Overlapping Symptoms

With some overlapping symptoms, it’s understandable why these two disorders could get confused.

The biggest overlapping symptom is difficulty focusing and trouble concentrating. Both can also lead to issues with sleep, keeping people up through the night and causing distress. 

Another complication is that ADHD can exacerbate anxiety symptoms and vice versa. These two conditions can be closely related and can play into each other. Women with ADHD tend to display more of the overlapping symptoms such as trouble concentrating and emotional dysregulation. This often leads to doctors diagnosing their ADHD as anxiety or depression.

Differing Symptoms

The largest difference between anxiety and ADHD is the level of calmness.

A big part of anxiety is a feeling of dread and fear. Someone with anxiety might not be able to complete a task, sleep, or focus due to excessive worry. 

On the other hand, someone with ADHD might exhibit similar symptoms, but they’re calm on the inside. Someone with ADHD might also be unable to sit still and have a hard time waiting for their turn. Those are not typical symptoms of an anxiety disorder.

Difference in Treatments

The differences in how these two disorders are treated are not that different.

While a therapist might take a different approach based on what your diagnosis is, the overarching principles and type of therapy might look similar. Medication however will look very different.


Comorbidity simply means having two or more medical conditions at once. Similar to social anxiety and autism, it is more than possible for someone to have both ADHD and anxiety. In fact, ADHD and anxiety disorders share a 25% comorbidity rate.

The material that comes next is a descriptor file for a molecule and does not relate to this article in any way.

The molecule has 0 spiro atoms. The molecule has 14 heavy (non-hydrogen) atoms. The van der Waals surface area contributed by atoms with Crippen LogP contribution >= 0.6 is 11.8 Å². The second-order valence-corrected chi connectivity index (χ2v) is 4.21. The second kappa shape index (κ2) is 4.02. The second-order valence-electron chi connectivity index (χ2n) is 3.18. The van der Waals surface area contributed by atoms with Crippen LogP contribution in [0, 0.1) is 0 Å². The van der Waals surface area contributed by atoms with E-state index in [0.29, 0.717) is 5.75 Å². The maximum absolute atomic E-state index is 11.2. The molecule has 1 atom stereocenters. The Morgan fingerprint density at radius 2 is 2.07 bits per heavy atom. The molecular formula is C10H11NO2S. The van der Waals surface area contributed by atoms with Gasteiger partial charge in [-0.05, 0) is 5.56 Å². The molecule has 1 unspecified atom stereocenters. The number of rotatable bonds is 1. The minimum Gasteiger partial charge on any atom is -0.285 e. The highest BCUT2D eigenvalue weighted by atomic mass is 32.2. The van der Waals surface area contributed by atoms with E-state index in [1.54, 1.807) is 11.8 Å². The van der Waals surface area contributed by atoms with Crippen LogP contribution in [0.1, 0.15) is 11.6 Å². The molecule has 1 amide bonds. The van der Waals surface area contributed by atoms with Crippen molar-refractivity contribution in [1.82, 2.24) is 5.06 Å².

Getting Help

Navigating the world of mental health can be difficult, but you don’t have to do it alone. 

Whether it’s online or in person, connecting with a therapist will help you understand your struggles better and help you down the right path. 

Dangers of Self Diagnosis

You can’t always trust TikTok. With a rising trend in cyberchondria (a form of health anxiety that stems directly from the use of the internet), more and more people are seeking medical advice from content creators. Many of which have no medical background.

When you self-diagnose, you may be missing the bigger picture. A trained specialist will work with you to get the treatment you need. 

Take what you hear from social media with a grain of salt, and use the information gained from the internet as a motivation to ask your doctor what they think. 

Finding Help at Inner Balance Counseling

If you’re experiencing symptoms you believe are connected to anxiety or ADHD, request a consultation, and begin your journey. Our experienced team can help you identify what it is you’re experiencing, and work with you towards treatment.

Reach out. Show up. Feel better.

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Katy Kandaris-Weiner, LPC